After thinking really hard about my dinner conversation that “answered none of my questions”, a thought popped into my head. Personal experience is welcome. I remember hearing the words from Mrs.Gish in class and that’s when I realized it was the solution to my dinner dilemma.

 

This reminds me of “The Power of Patience” by Jennifer Roberts that we read in class. I really had to take a step back and wait for the answers to come to me, and I couldn’t help but feeling I was a student who has the assignment of staring at a painting for 3 hours. But I really think I get it now.

 

“Do you know your neighbors? Why or why not?”

 

My mom, who knows most people in Barbourville, could tell you all about our neighbors: what church they go to, where they went to high school, their mothers name, etc. She chimed in with a definite YES. She explained that she knows them because she grew up knowing them, but beyond that, she, my dad, and myself have a relationship with our neighbors. We make small talk after pulling in the driveway and would bring an abundance of casserole in times of need.

 

Some had a different story.

 

“Deborah, what were your neighbors like in France?”

 

She explained that she was attending a school for kids whose parents worked for American companies. She also lived next to them, so of course she knew them. An interesting part about her time in France was that her classmates never asked her where she is from. She explained by saying that in America everyone asks her where she is from (presuming she is from China because she does have traditional Chinese features), and she has to explain that she has never lived in China. In fact, she speaks better French than Chinese.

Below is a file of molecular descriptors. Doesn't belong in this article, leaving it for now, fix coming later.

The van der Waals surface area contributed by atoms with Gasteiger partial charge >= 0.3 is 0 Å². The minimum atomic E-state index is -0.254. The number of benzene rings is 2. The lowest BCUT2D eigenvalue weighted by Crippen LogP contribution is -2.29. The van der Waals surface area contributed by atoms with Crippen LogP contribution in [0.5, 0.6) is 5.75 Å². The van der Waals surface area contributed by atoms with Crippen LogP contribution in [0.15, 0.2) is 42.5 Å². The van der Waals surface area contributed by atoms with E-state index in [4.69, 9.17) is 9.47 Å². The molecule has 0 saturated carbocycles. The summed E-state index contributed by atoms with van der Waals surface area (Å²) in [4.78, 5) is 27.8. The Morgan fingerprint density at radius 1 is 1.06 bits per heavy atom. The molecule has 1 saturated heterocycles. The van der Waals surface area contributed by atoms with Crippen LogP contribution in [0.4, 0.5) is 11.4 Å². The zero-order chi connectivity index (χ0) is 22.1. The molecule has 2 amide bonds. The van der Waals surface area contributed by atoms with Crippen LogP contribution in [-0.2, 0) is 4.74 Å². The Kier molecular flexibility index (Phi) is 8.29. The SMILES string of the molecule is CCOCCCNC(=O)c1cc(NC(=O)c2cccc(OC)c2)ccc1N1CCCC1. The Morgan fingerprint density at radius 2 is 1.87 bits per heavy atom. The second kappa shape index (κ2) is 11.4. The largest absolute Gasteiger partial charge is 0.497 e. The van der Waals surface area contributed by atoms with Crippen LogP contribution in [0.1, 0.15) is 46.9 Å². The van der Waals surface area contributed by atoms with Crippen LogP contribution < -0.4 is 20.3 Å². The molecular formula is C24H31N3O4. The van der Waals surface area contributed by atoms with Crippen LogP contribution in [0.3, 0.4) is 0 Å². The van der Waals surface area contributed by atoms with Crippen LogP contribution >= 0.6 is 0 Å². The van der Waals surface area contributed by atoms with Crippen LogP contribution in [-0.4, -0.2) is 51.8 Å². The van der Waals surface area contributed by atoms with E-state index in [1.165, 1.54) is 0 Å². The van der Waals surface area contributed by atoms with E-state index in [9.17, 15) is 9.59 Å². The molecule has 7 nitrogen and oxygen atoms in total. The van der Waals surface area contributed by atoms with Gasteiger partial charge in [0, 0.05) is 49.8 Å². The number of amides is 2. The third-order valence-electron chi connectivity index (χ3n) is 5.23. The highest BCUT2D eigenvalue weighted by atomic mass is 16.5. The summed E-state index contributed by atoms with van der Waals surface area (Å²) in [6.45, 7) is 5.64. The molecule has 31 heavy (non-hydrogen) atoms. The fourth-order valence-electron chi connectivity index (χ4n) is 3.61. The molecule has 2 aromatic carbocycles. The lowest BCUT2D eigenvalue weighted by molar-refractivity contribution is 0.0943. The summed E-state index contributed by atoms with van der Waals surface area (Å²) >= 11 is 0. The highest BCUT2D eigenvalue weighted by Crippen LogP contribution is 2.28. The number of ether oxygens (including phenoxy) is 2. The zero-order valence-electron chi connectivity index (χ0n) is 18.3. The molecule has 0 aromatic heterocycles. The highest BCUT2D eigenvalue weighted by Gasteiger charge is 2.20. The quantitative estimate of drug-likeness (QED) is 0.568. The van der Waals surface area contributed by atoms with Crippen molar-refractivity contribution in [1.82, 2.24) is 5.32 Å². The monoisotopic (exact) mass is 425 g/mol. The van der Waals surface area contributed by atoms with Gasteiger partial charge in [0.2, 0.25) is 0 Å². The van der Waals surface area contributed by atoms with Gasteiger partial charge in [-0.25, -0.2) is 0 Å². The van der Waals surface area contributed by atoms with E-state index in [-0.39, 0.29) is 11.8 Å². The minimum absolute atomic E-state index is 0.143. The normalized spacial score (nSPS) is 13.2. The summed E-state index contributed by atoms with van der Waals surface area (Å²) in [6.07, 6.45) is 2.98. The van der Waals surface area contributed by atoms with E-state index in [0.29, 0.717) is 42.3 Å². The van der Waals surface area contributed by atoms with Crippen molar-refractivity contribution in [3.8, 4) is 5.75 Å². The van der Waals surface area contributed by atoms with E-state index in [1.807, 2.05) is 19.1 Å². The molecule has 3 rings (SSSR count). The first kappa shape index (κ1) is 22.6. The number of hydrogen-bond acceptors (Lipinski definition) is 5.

“I hate that question,” Deborah said, “People in France knew I was American because of my English.”

 

This was very eye opening to me. I guess I never understood that it is presumptuous to assume your ethnicity equals your personal origins, but there are so many other factors to observe like language/dialect.

 

Part of the conversation was dedicated to appreciating where we are living.

 

Kathy-Sue told us her adoption story while living in China. She was far into the adoption process. They had already sent her pictures to “accept or reject” the kid, and she thought that was nonsense whichever one they presented was going to be ‘her kid’. Later on, they sent the “Chinese UPS” to give her a letter with details about picking up her child. Child in hand she returned back to America. I remember her describing the day she made it back. When she saw the American flag for the first time, she was in awe. Kathy-Sue says she still gets chills when listening to the national anthem being sung or the pledge being recited. I can tell her world travels has brought a much deeper appreciation of what America stands for. She has seen places where “you just take what you get” when it comes to government. She explained how precious and essential it is to take part in government because so many others can’t.